Recess: Inside or Out a Judgment Call
Parents say kids need more outdoor play.
Every year, as winter sets in and temperatures hover around freezing even on the sunniest days, you can hear this familiar lament among parents of kids in Montgomery County public schools:
“Why don’t our kids have more outdoor recess during the winter? Why are they stuck in a classroom watching videos when the sun is shining?” And this: “In my day, we played outside every day—didn’t matter how cold, didn’t matter if there was snow on the ground…”
While the complaints are perennial, growing public awareness of the problem of childhood obesity, speared by First Lady Michelle Obama no less, has added a certain urgency this winter.
That may be why some parents decided to tackle the issue head on. An online petition titled “MCPS Parents Support Outdoor Recess in the Cold” is directed at the Board of Education and asks that all county schools be required to provide 30 minutes of active recess every school day.
Sponsored by a “MoCo mom of two boys,” it has attracted more than 600 signees so far and is generating vigorous debate as it makes the rounds of school list serves. It’s difficult to tell, though, how many signees actually are from Montgomery County since the list doesn’t specify what county the signee lives in. Most names are followed by the abbreviation for Maryland; a few signees are from other states.
Even so, the petition has hit a nerve, raising concerns about health issues, inadequately dressed children, proper staffing for recess whether inside or out and—of course—lawsuits should a child be injured or frostbitten while out in the cold. Check out these posts from the list serve of a Silver Spring elementary school:
“The kids should be going outside and playing, burning off energy and learning how to deal with the cold rather than growing up learning how to stay inside and being afraid of the cold.”
“Not to try to put a damper on this petition but what is the threshold at which students should stay indoors? My daughter is asthmatic and the cold weather is a big trigger.”
While the petition may succeed in reaching its goal of 1,000 signees, it doesn’t seem likely that it will succeed in changing MCPS policy on outdoor recess, which leaves it up to principals to decide what’s best on a given day, depending on the temperature (especially the wind chill factor), the condition of playgrounds, and weather forecasts.
“There are no set parameters. Our principals generally want to get kids outside if they can,” MCPS spokesman Dana Tofig says. “Of course, we want kids to run around. But you have to make a judgment call.”
And making that decision is not as easy as it seems, he says. There are a couple of big issues to consider, such as staffing and kids’ health. For example, most schools rely on paraeducators to supervise children during lunch and recess; teachers have a duty-free period by contract.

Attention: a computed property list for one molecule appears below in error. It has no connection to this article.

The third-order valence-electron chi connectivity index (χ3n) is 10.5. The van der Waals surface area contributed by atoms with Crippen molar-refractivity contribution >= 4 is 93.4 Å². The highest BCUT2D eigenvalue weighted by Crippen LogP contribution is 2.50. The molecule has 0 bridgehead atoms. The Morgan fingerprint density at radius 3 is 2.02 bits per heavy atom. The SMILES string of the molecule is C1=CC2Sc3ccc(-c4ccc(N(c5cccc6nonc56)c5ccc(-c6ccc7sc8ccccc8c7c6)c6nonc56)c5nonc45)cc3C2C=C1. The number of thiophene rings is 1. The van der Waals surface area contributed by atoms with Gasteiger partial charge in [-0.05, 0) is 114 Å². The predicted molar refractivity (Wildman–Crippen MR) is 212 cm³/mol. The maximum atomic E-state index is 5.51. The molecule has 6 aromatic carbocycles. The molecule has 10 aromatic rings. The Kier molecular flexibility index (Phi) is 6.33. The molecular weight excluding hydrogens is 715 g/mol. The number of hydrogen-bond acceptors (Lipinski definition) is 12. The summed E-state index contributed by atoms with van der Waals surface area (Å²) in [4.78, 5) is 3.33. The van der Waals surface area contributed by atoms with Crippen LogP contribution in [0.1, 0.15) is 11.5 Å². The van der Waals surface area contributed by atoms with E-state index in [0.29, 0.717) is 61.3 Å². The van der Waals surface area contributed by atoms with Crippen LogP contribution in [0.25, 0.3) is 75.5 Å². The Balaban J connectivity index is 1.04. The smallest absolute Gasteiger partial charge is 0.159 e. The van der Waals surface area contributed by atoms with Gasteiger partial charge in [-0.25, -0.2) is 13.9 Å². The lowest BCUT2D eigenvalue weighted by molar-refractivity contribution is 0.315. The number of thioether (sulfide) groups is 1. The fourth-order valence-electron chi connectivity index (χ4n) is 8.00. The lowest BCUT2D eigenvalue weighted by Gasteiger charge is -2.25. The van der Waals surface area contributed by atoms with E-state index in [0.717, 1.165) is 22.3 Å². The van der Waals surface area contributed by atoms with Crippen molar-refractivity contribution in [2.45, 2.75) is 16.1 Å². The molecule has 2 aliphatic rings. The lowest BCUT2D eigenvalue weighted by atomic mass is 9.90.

That means there may not be enough staff to supervise kids who are dressed adequately and able to go outdoors and also to watch those who might have to stay inside because of health reasons or lack of a warm coat.
“As much as we’d like some kids to go outside and (some to) stay inside, we have staff issues,” Tofig says. “We have kids come to school who don’t have enough clothes to keep them warm. It’s one of those issues that sounds simple, but isn’t.”
He says those are some of the reasons that parents are unlikely to see the school board establish mandates beyond the existing rule that schools must have recess. “You want to get input, but you want to make sure that people understand” all aspects of an issue, Tofig says. “The realities of running a school system make what appears to be black and white more gray.”
Still, it’s the absolute subjectivity of the decision that rankles parents. I remember when our local elementary school was run by a principal originally from Florida. Seems like she canceled outdoor recess every time the wind blew.
Barbara Leister, veteran principal of Wyngate Elementary School in Bethesda, says she sends her students outside if the temperature measured by a rooftop thermometer is above 32 degrees. If the ground is wet or muddy, the school rotates the use of the hard surface playground between grades. For example, grades four and five might go out while grades two and three stay in. Kindergarten and first grade play on a different surface that they can use every day.
“The faculty and I believe it is a healthy practice to have children go outside for recess whenever possible!!!!,” she wrote in an e-mail.
Maybe it’s time to quit whining about the good old days.
As one parent noted on the Silver Spring list serve, “Believe you me, winter coat, hat and gloves or not, there were many days I and many of my classmates would’ve preferred staying inside over huddling near an entrance or a steam grate waiting to go back inside on days of 15 degree, 10 m.p.h. winds weather. These weren’t days of constant running around and playing flag football.
“And just because we all grew up in the 1970s and 1980s doing outdoor recess does not mean that this was good policy. In fact, it probably wasn’t and isn’t, as it masked the real problem of inadequate indoor facilities for physical exercise at many of our schools, for recess and in general.”
Not so simple, is it?